One lovely afternoon, I began chatting to my grandpa. I was completely unaware he was about to say something that would change my view of happiness forever.
In the middle of our conversation, I felt a lull so I pulled out the classic question. “If you could have dinner with one person, living or dead, who would it be?” I couldn’t wait to talk about my long list of dead presidents, dead Beatles, dead scientists, and a really cute living movie star. But I was also really eager to hear what he’d say.
Then he simply answered, “My wife.”
I immediately assured him it’s not necessary for him to answer like that. We all knew he loves his wife, whom he eats dinner with every night and was currently over in the other room playing cards.
He still insisted, “My wife. I’d have a nice dinner with my wife.”
“Alright,” I said, maybe a little too snappy, “Someone other than your wife.”
“Well okay, it would be my good friend and neighbor, Bill,” He replied.
The I became a little angry and pleaded, “Come on, you wouldn’t pick like John Lennon or Abraham Lincoln or FDR? He was alive when you were, right?”
“No. I’d pick Bill.”
I was just about to explain the point of the game again when it hit me. He already understood the game, and he was not trying to mess with me. What would make him most happy would be to have the same meal he has everyday, with the woman he’s been married to for 50 years.
Happiness to him was ordinary.
Over the past years, the interest in happiness has exploded. Everyone seems to want to be happy, read about how to be happy, or listen to Pharrells’ hit song, “Happy.” In response, researchers and gurus have been trying to feed everyone’s interest in happiness by pumping out new studies and New York Times bestsellers.
However, there’s been one factor that’s been missing in all this happiness discussion and in retrospect, it seems ridiculously obvious. That factor is age. As the story of my grandfather vividly displays, at different ages, we are interested in very different kinds of happiness.
Two young psychologists have recently stepped onto the scene and started to explain how happiness varies over the lifetime. Amit Bhattacharjee of Dartmouth University and Cassie Mogilner of the University of Pennsylvania find that the young find happiness and self-definition through extraordinary experiences, like meeting a celebrity. In contrast, older adults find happiness and self-definition through everyday experiences, like dinner with a best friend or wife.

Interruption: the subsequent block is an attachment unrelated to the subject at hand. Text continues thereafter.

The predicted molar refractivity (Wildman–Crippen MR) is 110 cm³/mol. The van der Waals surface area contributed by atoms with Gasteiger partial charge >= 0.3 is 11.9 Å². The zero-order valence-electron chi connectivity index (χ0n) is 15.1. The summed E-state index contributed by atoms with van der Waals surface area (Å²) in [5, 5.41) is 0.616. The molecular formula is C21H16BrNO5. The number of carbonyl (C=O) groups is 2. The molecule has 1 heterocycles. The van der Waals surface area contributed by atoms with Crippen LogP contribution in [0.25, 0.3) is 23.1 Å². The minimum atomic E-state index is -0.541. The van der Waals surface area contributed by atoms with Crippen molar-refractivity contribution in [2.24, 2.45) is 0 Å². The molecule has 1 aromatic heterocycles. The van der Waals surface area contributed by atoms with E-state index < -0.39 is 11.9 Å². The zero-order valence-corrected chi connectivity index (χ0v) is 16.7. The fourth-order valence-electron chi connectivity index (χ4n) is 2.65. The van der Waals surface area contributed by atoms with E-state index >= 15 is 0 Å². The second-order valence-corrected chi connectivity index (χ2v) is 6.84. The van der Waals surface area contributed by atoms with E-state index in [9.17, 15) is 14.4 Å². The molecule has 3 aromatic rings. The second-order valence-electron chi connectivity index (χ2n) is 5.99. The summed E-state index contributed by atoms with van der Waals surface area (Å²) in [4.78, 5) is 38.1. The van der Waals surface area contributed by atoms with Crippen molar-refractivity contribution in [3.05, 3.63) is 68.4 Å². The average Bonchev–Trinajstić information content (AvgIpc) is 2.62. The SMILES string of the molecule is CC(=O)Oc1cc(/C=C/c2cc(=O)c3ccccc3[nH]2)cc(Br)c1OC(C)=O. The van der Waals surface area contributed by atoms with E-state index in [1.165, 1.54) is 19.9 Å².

To fully illustrate this concept, consider any family vacation. Think about how difficult it always is to make both the children and parents happy. This is because happiness means something different to younger and older members of the family.
The young crave the extraordinary. They long to bungee jump off a cliff, find a celebrity, and post a stylized Instagram photo that exaggerates the extraordinariness of the moment. Youth culture embraces the concept the of Yolo — “You Only Live Once” — which is just a modern (and arguably more annoying) way to say “carpe diem,” which is just a Latin way to say “seize the day.” Yolo is not something new; it’s just a rebranding of the youth mindset that’s always been around.
In contrast, older people tend to find happiness and define themselves in the ordinary experiences that comprise daily life. So, on vacation, parents often just want to spend time as a family. They want to have a nice family dinner and play card games.
What’s important about Bhattacharjee and Mogilner’s happiness hypothesis is that it is a psychological hypothesis rather than a cultural hypothesis. The scientists argue that with fewer days left in their lives, people start to focus on daily experiences and close-knit friendships. And that’s exactly what the researchers find through a controlled experiment. When they took 20-somethings and made them feel as if their brains would stop optimally functioning at age 40 (as opposed to age 80), the 20-somethings felt like they had less time left and were more interested in everyday happiness activities. They end up acting more like older people.
It’s worth noting that these findings greatly contrast the “Bucket List” hypothesis, the idea that as people feel their days are running out, they are motivated to do the extraordinary. For instance, in the film The Bucket List, two aging men strive to have the most extraordinary experiences possible. Though these cases do exist in society, they may be the exception. In general the rule is that as people feel like they are aging, they turn away from the extraordinary and, like my grandfather, focus on the everyday.
So if happiness is as important a goal in life as American culture makes it seem, we need to understand how age affects it. Only then can we know how to better treat our families, communities, and citizens of all ages. Only then will we all be happy, even if happy will mean different things to different people at different stages of their lives.